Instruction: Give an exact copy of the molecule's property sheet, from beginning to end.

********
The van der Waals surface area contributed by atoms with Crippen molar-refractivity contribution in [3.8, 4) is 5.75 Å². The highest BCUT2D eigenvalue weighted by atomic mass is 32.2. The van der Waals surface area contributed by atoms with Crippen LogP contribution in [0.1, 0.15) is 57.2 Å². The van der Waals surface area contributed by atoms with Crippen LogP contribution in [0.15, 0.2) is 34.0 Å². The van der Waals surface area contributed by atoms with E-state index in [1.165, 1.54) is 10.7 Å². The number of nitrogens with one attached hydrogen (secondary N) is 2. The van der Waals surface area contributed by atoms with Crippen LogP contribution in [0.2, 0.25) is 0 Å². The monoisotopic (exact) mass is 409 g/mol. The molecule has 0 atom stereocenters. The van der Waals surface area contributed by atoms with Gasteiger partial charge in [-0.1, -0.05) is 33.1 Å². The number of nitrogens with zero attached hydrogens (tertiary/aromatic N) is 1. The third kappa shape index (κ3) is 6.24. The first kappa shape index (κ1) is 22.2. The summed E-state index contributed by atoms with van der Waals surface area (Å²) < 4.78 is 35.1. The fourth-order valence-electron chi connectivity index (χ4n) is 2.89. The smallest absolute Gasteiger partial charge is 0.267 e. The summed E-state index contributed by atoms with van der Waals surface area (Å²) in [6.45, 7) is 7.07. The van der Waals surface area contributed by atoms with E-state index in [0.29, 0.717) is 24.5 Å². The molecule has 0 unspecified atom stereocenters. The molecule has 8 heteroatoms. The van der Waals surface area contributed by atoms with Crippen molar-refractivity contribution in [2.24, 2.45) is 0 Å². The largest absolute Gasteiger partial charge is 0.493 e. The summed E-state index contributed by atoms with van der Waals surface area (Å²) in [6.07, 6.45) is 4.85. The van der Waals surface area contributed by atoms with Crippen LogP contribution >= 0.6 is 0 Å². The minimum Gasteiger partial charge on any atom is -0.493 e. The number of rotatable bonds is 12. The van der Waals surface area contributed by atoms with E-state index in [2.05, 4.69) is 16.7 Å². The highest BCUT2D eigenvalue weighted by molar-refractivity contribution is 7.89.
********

The van der Waals surface area contributed by atoms with Crippen molar-refractivity contribution in [3.8, 4) is 5.75 Å². The highest BCUT2D eigenvalue weighted by atomic mass is 32.2. The van der Waals surface area contributed by atoms with Crippen LogP contribution in [0.1, 0.15) is 57.2 Å². The van der Waals surface area contributed by atoms with Crippen LogP contribution in [0.15, 0.2) is 34.0 Å². The van der Waals surface area contributed by atoms with E-state index in [1.165, 1.54) is 10.7 Å². The number of nitrogens with one attached hydrogen (secondary N) is 2. The van der Waals surface area contributed by atoms with Crippen LogP contribution in [0.2, 0.25) is 0 Å². The monoisotopic (exact) mass is 409 g/mol. The molecule has 0 atom stereocenters. The van der Waals surface area contributed by atoms with Gasteiger partial charge in [-0.1, -0.05) is 33.1 Å². The number of nitrogens with zero attached hydrogens (tertiary/aromatic N) is 1. The third kappa shape index (κ3) is 6.24. The first kappa shape index (κ1) is 22.2. The summed E-state index contributed by atoms with van der Waals surface area (Å²) < 4.78 is 35.1. The fourth-order valence-electron chi connectivity index (χ4n) is 2.89. The smallest absolute Gasteiger partial charge is 0.267 e. The summed E-state index contributed by atoms with van der Waals surface area (Å²) in [6.45, 7) is 7.07. The van der Waals surface area contributed by atoms with E-state index in [0.29, 0.717) is 24.5 Å². The molecule has 0 unspecified atom stereocenters. The molecule has 8 heteroatoms. The van der Waals surface area contributed by atoms with Crippen molar-refractivity contribution in [2.24, 2.45) is 0 Å². The largest absolute Gasteiger partial charge is 0.493 e. The summed E-state index contributed by atoms with van der Waals surface area (Å²) in [6.07, 6.45) is 4.85. The van der Waals surface area contributed by atoms with Crippen LogP contribution >= 0.6 is 0 Å². The minimum Gasteiger partial charge on any atom is -0.493 e. The number of rotatable bonds is 12. The van der Waals surface area contributed by atoms with E-state index in [2.05, 4.69) is 16.7 Å². The highest BCUT2D eigenvalue weighted by molar-refractivity contribution is 7.89.